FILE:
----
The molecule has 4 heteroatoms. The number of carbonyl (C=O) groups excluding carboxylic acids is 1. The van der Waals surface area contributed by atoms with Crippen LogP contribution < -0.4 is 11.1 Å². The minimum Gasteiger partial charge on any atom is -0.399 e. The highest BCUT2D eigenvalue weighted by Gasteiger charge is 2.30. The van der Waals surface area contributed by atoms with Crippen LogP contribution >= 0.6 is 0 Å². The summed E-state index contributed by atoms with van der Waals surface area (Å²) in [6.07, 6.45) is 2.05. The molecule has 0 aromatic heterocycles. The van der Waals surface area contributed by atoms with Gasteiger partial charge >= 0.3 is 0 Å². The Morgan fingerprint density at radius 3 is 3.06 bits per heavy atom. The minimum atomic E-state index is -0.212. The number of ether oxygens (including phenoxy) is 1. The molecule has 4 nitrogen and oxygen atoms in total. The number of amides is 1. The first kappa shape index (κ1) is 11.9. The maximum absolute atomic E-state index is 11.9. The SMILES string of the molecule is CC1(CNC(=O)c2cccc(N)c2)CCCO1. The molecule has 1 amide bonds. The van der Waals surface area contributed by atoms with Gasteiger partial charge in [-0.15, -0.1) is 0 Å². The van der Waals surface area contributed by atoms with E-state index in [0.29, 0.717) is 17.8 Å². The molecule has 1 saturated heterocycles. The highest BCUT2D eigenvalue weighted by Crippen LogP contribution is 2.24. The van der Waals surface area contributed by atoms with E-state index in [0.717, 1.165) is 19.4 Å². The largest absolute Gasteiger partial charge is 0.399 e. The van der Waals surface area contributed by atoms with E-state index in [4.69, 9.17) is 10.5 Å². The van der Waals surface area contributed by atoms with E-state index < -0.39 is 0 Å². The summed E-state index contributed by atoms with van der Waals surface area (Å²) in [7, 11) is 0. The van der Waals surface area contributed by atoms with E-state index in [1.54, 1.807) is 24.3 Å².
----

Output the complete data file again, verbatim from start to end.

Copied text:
The molecule has 4 heteroatoms. The number of carbonyl (C=O) groups excluding carboxylic acids is 1. The van der Waals surface area contributed by atoms with Crippen LogP contribution < -0.4 is 11.1 Å². The minimum Gasteiger partial charge on any atom is -0.399 e. The highest BCUT2D eigenvalue weighted by Gasteiger charge is 2.30. The van der Waals surface area contributed by atoms with Crippen LogP contribution >= 0.6 is 0 Å². The summed E-state index contributed by atoms with van der Waals surface area (Å²) in [6.07, 6.45) is 2.05. The molecule has 0 aromatic heterocycles. The van der Waals surface area contributed by atoms with Gasteiger partial charge >= 0.3 is 0 Å². The Morgan fingerprint density at radius 3 is 3.06 bits per heavy atom. The minimum atomic E-state index is -0.212. The number of ether oxygens (including phenoxy) is 1. The molecule has 4 nitrogen and oxygen atoms in total. The number of amides is 1. The first kappa shape index (κ1) is 11.9. The maximum absolute atomic E-state index is 11.9. The SMILES string of the molecule is CC1(CNC(=O)c2cccc(N)c2)CCCO1. The molecule has 1 amide bonds. The van der Waals surface area contributed by atoms with Gasteiger partial charge in [-0.15, -0.1) is 0 Å². The van der Waals surface area contributed by atoms with E-state index in [0.29, 0.717) is 17.8 Å². The molecule has 1 saturated heterocycles. The highest BCUT2D eigenvalue weighted by Crippen LogP contribution is 2.24. The van der Waals surface area contributed by atoms with E-state index in [0.717, 1.165) is 19.4 Å². The largest absolute Gasteiger partial charge is 0.399 e. The van der Waals surface area contributed by atoms with E-state index in [4.69, 9.17) is 10.5 Å². The van der Waals surface area contributed by atoms with E-state index < -0.39 is 0 Å². The summed E-state index contributed by atoms with van der Waals surface area (Å²) in [7, 11) is 0. The van der Waals surface area contributed by atoms with E-state index in [1.54, 1.807) is 24.3 Å².